Saturday, December 11, 2010

Anxious

When I was a kid, I worried.

I worried about pretty much anything.

My parents nominally attended an easy going, non-doctrinal Methodist church. However, whenever we were in South Carolina with my mom's kin, we'd go to the Southern Baptist Church in Chesnee where my grandmother played the organ (a Hammond B3) and my grandfather led the congregation singing.

Before the service, I'd always go to Sunday school in the church basement. One morning, I had an inspired Sunday school teacher. Seeing a yankee Methodist heathen amidst her throng of students, she felt it important to save my four-year-old soul, immediately. So she'd laid into the hell-fire and brimstone stuff.

I was a rather imaginative kid. Hearing about people writhing in pain and agony as if their skin were on fire, it didn't take me long to start begging Jesus to forgive my sins (whatever sins were) and take me to heaven when I died.

I left Sunday school, feeling better. Well, not better than before Sunday school, but better than in the middle of Sunday school. And then I thought, "What about Dave?" (Dave's my younger brother.)

Dave was three at the time and I wanted to make sure that he too was saved. I thought maybe he'd already got saved, so I started by asking him if he'd accepted Jesus into his heart?

He didn't seem that interested, so I said, "Hey Dave, do you want to accept Jesus into your heart so you get to goto heaven instead of hell?"

He looked at me and said, "OK"

I felt better.

Inadvertent Murder
That winter, we were standing outside waiting for the bus for Kindergarden. Jackie Jacoby and I were playing around pushing each other, and just as the bus pulled up, I pushed Jackie who tripped and fell off the curb. Jackie got up laughing and we climbed into the bus, but I started thinking, "What if I'd pushed Jackie harder and he'd fallen out in the street in front of the bus? He might of died, and then I would have gone to hell?"

I knew that hell was for murderers and sinners, and I started worrying about accidentally becoming a murderer and inadvertently winning a one-way ticket. My mind became consumed with how not to become a murderer. I stopped any activities that might lead to me accidentally killing someone. At first they included your basic rough-housing (wrestling and pushing), but then I decided I'd better not play baseball, because I'd heard a story about a kid who'd got hit in the head at a major league game and died as a result.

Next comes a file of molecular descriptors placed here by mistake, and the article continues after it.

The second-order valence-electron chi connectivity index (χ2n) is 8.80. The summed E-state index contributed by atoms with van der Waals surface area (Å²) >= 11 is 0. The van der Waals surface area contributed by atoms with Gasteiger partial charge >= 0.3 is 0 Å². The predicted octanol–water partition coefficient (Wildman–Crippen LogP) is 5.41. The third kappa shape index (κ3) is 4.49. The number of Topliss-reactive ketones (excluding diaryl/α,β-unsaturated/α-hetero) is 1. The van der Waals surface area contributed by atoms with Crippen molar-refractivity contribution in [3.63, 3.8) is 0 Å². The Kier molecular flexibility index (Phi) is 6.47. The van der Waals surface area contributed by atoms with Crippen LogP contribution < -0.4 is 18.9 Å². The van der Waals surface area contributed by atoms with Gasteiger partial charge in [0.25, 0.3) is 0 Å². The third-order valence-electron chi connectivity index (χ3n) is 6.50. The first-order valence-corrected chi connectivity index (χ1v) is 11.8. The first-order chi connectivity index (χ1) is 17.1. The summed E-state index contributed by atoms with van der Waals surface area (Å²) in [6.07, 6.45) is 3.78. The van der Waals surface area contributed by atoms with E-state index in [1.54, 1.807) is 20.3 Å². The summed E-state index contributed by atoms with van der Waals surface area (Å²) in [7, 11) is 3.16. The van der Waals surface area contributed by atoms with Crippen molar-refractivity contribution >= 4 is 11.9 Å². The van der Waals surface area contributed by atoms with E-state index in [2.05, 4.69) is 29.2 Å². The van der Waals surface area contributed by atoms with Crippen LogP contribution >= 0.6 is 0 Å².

Lacking confidence in my initiatives, I'd start asking my mom, "Mom, I accepted Jesus into my heart, but how can I know that I'm not going to go to hell?"

At first my mom would sit and talk with me a bit about it, quietly assuring me that I wasn't going to hell, that when I died, I was going to live in heaven forever and ever. But after weeks of my seeking reassurance many times a day, the conversation degraded to: "Mom, am I going to hell?" and "No, you're not going to hell!", my mom's exasperation building throughout the day, the "How many times have I told you" being more attitudinal than verbal.

Forever and Ever
One day I stopped thinking about the hell part and started thinking about the forever and ever part. I tried to imagine forever and ever. I started thinking about infinity and eternity, trying to comprehend them, to count them. It totally freaked me out. Forget about hell and heaven. I don't want to do anything forever!

I'd lie in bed at night staring at my ceiling trying to imagine eternity. My mom would come in to check on me and then sit down on the bed beside me and rub my legs. She'd ask me what I was thinking about, but after the first few times, I gave up trying to explain it.

Deseases Everywhere
Over time, I got distracted from infinity by medical shows on television. Anytime they depicted someone with a life-threatening desease, I was sure that I had it, especially if the victim was a child. I started taking measures to ensure that I didn't get sick. I'd wash my hands until they were raw. I'd replay my day checking to see if I'd touched anything that might have had germs on it. If someone sneezed on me, I'd run into the house and scrub myself with a washcloth. I wasn't taking any chances.

I started quizzing my friends' parents when invited to lunch or dinner at their homes. I'd ask when the meat had been purchased and whether or not it had been thoroughly cooked. Did you wash the string beans? How old is this ketchup?

When my mom started getting into organics, it got worse. Were these potato chips preserved with BHA or BHT? Did you know that preservatives can give you cancer? Is there aluminum in this? Did you know that aluminum can give you dementia? At six, I wasn't exactly sure what cancer and dementia were, but I knew they weren't good. My friends' parents weren't always as patient as my mom.